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Leadership Spotlight

Leading by Example: Stephen Weinstein

Haley Robinson, Senior Copywriter

August 8, 2022

Welcome to our new series on leadership featuring Hothouse leaders and innovators. We’ll learn how they tick and what they think makes a good leader. To kick things off, we’re speaking with Stephen Weinstein, our Senior Vice President of Account Management. His career has spanned many decades and agencies big and small. We’re going to ask him the hard-hitting questions you want to know – and maybe some you don’t.

Haley Robinson (Senior Copywriter at Hothouse): Let’s dive in. How did you get into advertising?

Stephen Weinstein: I’ve always had an interest in TV commercials. Even as a kid, I was always trying to figure out why the brand did what they did, who they were speaking to and the point they were trying to make. When I learned I could actually do this as a job, I was sold. I thought I’d be on the creative side — like everyone does — but discovered my talents were best used on the business side. In college, I landed an internship in NYC at Ogilvy in the media planning group. I didn’t know the different roles at the time, but I was in and that’s what mattered. Eventually, I transferred to Atlanta and decided to pursue an account management/supervisor role. I didn’t have any training and learned it all on the fly. After hopping around different big agencies I decided to see what the small agency world was about.

HR: How did you find Hothouse?

SW: I had worked alongsideJay Cronin (Hothouse’s current Managing Director) in a prior life and learned about Hothouse through him. I fell in love with Jon Katinsky’s (Hothouse Founder and President) leadership style and the autonomy a smaller shop would give me to carve my own path.

HR: Okay, you liked what you heard. But why did you choose to leave the big agency world for a small one?

SW: Honestly, Jon was the main reason. He treats people like people. He respects employees and their life balance. I wanted to help grow what he started.

HR: Your five-year anniversary is coming up. Congrats! What do you consider your biggest contribution to the Hothouse team?

SW: In my time, we’ve developed a REALLY good account management team that has become a true partner with our clients to produce the best work possible. We think instead of just respond. Not every agency can say that, and I think that’s really cool.

HR: Five years is a long time in advertising. How has Hothouse changed since you came on board?

SW: When I first came, it was 80% entertainment clients. Jon had the foresight to diversify our client base, and he brought many people in to help in that effort (myself included). Now, our client makeup is the opposite. We’re more well-rounded and handle many different B2B and B2C brands in travel, auto, manufacturing and entertainment. We’ve also done a good job in upgrading the talent level in the agency. Knowing content creation would be huge, we built up an incredible team in video production. And we adapted to the Covid reality well – since we’re remote-flexible, we have been able to expand our talent base to find top-tier talent across the country.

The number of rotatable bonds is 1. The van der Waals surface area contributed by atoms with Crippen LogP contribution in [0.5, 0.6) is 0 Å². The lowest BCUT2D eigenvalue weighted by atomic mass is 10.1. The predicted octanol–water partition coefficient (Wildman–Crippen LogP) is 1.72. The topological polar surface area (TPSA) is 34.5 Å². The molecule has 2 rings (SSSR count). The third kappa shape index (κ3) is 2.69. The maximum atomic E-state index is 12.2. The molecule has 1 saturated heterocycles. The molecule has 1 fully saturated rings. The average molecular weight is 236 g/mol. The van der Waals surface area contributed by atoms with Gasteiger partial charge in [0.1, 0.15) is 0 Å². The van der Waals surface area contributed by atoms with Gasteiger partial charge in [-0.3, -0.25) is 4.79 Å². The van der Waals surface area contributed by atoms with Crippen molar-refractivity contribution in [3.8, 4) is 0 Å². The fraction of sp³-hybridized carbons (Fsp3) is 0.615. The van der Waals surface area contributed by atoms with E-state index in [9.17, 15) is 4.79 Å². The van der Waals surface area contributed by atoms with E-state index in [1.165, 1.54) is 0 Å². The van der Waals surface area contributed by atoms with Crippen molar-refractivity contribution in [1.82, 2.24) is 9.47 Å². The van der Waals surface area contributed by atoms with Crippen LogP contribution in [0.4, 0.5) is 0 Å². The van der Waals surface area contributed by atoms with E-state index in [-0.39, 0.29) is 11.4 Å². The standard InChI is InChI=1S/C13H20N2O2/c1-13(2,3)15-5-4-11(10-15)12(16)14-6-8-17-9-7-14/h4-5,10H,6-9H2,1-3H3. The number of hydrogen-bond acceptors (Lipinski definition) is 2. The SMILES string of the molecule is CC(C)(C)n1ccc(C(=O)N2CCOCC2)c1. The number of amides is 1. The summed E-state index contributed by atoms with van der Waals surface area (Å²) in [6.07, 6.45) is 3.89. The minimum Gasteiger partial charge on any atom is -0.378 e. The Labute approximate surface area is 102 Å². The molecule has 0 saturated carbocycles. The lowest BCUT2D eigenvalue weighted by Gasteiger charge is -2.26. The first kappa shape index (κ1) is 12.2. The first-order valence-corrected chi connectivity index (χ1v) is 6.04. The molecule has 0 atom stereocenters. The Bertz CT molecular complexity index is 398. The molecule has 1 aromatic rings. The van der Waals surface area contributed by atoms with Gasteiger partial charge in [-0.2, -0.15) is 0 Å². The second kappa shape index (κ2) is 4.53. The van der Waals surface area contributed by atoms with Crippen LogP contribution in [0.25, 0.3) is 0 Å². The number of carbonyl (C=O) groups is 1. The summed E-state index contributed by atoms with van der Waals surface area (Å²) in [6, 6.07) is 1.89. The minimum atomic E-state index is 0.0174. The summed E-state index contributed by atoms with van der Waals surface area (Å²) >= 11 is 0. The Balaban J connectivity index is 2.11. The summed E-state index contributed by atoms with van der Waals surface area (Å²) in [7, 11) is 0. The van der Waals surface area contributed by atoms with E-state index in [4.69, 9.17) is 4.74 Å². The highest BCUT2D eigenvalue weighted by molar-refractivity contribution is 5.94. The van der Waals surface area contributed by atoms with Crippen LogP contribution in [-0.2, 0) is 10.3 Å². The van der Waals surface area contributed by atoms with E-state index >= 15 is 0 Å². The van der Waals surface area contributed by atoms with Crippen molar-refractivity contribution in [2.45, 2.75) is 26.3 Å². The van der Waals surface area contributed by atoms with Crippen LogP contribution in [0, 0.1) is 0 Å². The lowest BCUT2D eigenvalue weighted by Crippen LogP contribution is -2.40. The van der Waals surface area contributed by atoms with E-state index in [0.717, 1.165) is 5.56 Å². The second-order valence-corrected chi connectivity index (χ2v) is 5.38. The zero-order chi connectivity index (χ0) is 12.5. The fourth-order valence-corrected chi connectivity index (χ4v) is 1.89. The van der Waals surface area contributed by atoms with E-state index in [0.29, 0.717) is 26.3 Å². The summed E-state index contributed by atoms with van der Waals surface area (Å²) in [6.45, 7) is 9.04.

HR: You lead the account management team here. What characteristics define your leadership style?

SW: I’m a big believer in giving people as much rope as they can handle. You can’t treat everyone the same way – we are all different. I hate being micromanaged and prefer to be a sounding board and someone who can give advice and guidance. I lead by example and hope people watch how I conduct myself and treat people and soak it up themselves.

HR: Why should potential hires choose Hothouse?

SW: This isn’t the right environment for everyone. You have to thrive on creating your own direction and path. But you’re going to be given the opportunity to run with things and grow, push and question things as much or as little as you are comfortable with. That’s not true everywhere. Here, it’s okay to fail and question.

HR: What is your best advice for those starting their advertising careers?

SW: Two things. First: find a place that matches your values. It’s important today that people fit the values and culture of a company. Second: one of my first bosses always told me to “show, don’t tell.” It is much more powerful when you find a way to connect with someone through action, thoughts, senses or feelings.

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